Giving Up Is Never An Option

One of the first obstacles that any family historian or genealogy researcher encounters is figuring out not only what to look for, but where to look for it. Nowhere is that more true than in the United States, where growth and change seem to be the only constant, and our increasingly mobile population can – and does – move freely within our borders.

Unlike our European and Eastern counterparts with their ancient histories and their territorial boundaries that may not have changed significantly in the past five centuries or so, the United States is a relatively young nation. And, except in the most extraordinary circumstances, its people have never been inhibited in their freedom to move from place to place at will.

The average American has made liberal use of this freedom from the earliest days of our country’s history to the present day, which is one of the most fascinating aspects of genealogical and family history research. We can easily visit the places where our ancestors lived and worked and raised their families. We can experience individual history in a way that is up close and personal.

But such freedom of mobility raises a set of questions that can be not only frustrating, but sometimes impossible for the researcher to answer. Consider this one example:

Family tradition asserts that my paternal grandmother’s family migrated to Florida from Thomas County, Georgia in 1855, and they settled in Columbia County.

Now, that’s pretty specific for family tradition. But, as I’ve discovered, it’s not completely accurate.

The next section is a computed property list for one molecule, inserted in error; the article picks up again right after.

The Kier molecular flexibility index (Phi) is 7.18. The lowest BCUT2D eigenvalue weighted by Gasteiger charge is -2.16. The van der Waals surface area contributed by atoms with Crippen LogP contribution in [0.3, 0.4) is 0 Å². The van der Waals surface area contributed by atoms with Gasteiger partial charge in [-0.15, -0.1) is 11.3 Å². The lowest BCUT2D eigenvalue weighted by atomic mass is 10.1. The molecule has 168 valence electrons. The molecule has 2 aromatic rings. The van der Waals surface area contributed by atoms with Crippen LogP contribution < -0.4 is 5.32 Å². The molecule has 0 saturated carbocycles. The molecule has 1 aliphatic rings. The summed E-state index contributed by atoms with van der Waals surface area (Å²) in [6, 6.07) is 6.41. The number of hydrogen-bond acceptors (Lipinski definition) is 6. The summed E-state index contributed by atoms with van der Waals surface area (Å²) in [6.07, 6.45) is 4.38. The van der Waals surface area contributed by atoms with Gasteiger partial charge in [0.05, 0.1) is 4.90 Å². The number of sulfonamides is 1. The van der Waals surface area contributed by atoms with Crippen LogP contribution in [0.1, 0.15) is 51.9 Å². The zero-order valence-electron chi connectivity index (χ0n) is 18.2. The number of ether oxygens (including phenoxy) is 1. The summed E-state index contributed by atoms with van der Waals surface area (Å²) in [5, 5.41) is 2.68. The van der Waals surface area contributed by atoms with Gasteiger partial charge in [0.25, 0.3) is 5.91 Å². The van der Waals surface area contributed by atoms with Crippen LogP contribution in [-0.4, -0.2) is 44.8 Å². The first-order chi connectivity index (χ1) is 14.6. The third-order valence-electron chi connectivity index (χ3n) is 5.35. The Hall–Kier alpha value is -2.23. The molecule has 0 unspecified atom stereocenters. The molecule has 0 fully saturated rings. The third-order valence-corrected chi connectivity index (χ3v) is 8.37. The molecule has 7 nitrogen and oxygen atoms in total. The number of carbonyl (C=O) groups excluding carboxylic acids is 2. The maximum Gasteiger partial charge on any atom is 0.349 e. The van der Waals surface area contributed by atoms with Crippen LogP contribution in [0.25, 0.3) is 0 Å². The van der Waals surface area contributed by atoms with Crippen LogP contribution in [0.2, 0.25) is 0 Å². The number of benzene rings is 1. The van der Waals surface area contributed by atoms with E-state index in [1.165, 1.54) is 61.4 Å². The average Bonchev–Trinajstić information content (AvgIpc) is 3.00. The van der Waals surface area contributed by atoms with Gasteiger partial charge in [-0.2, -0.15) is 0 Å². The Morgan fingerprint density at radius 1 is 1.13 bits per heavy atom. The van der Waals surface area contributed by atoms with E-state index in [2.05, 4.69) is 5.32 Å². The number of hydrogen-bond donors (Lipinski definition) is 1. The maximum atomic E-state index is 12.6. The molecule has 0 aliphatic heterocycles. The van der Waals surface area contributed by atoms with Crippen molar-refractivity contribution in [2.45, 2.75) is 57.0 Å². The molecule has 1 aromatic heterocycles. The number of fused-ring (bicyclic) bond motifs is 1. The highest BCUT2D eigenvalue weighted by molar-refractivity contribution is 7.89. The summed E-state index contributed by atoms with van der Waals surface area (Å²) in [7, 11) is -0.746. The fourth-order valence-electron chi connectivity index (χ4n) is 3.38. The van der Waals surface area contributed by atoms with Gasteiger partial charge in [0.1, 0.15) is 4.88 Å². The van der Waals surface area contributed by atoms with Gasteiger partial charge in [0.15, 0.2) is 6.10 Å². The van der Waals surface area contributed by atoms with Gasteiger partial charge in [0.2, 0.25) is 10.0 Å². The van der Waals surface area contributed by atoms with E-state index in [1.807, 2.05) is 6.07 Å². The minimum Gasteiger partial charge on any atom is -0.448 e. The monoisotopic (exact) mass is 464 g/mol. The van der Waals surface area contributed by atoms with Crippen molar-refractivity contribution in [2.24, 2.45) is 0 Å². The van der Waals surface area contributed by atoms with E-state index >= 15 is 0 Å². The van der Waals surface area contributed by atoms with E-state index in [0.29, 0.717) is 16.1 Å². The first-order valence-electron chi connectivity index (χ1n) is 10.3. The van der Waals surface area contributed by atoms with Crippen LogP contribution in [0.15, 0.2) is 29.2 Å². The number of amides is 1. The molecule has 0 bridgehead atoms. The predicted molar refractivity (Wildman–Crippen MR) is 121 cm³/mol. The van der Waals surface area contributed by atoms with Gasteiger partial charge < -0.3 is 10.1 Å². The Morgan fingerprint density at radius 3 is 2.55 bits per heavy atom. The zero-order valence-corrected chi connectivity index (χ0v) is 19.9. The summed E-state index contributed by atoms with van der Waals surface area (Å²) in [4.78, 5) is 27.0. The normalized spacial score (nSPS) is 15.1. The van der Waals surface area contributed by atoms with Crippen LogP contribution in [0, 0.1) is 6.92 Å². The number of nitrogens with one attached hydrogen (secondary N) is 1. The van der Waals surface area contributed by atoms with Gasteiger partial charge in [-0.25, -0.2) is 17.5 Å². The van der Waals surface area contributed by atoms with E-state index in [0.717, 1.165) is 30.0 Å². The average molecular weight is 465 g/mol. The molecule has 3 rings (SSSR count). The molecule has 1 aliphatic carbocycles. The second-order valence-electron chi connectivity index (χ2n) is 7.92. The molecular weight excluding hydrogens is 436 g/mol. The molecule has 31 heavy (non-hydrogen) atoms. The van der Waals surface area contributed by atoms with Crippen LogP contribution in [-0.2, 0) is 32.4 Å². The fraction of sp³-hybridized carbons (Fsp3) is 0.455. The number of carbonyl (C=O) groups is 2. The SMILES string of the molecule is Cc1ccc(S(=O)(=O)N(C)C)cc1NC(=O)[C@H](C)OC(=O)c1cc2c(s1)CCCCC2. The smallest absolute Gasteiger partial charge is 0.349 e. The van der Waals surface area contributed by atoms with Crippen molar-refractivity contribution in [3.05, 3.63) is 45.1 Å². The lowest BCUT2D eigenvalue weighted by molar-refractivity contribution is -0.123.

They didn’t migrate directly from Thomas County; there was a stop for a couple of years in Baker County, Georgia, where at least three of their children were born, according to the 1850 U.S. Federal Census.

To date, I’ve been unable to find any records of any kind, in any Florida county, until the 1860 U.S. Federal Census, when the family, including all eight children, are shown as living in Suwannee County, Florida.

The property in Columbia County that was assumed to be the original family homestead wasn’t purchased until the late 1880s by my grandmother’s father, not her grandfather.

So, where was the James Chastain family between 1850 and 1860? Why can’t I find any trace of them in either Georgia or Florida during that time period? And where were they living between 1860 and 1887? Surely, there have to be records somewhere. Aren’t there?

Well, there’s a small matter of the Columbia County courthouse burning to the ground. Not once. Not twice. Three times! Plus serious water damage in the 1920s that wiped out another large chunk of the remaining records.

And, if that weren’t enough to make me seriously consider abandoning my research, a house fire totally destroyed the Henry Chastain homestead and all the family records in 1967. I was out of options. There was nowhere else to turn.

Then I thought about the most valuable lesson years of research has taught me: Disappointment and discouragement will be your constant companions, and there may be times you have to set your work aside for a while to gain new perspective, but quitting must never be an option. There must always be another source to explore, another place to look, another question to ask.

The truth of that mantra really resonated with me when I briefly stopped my active research and took time to remember conversations with my grandmother, when she talked about visiting with her grandparents and her multitude of aunts and uncles and cousins at “the old home place.”

Suddenly, effortlessly on my part, I realized where she had been talking about, and I knew from my research that the area where her grandparents had originally settled had been part of four different counties and had changed hands several times. Perhaps the records I was looking for had changed hands as well. Almost miraculously, a whole range of new research possibilities opened up for me.

The work ahead of me will be painstaking and challenging, and no doubt disappointing and discouraging at times. But it gives me hope that there are answers to be found – if not here, then somewhere else; if not now, then some time in the future – as long as giving up is not an option.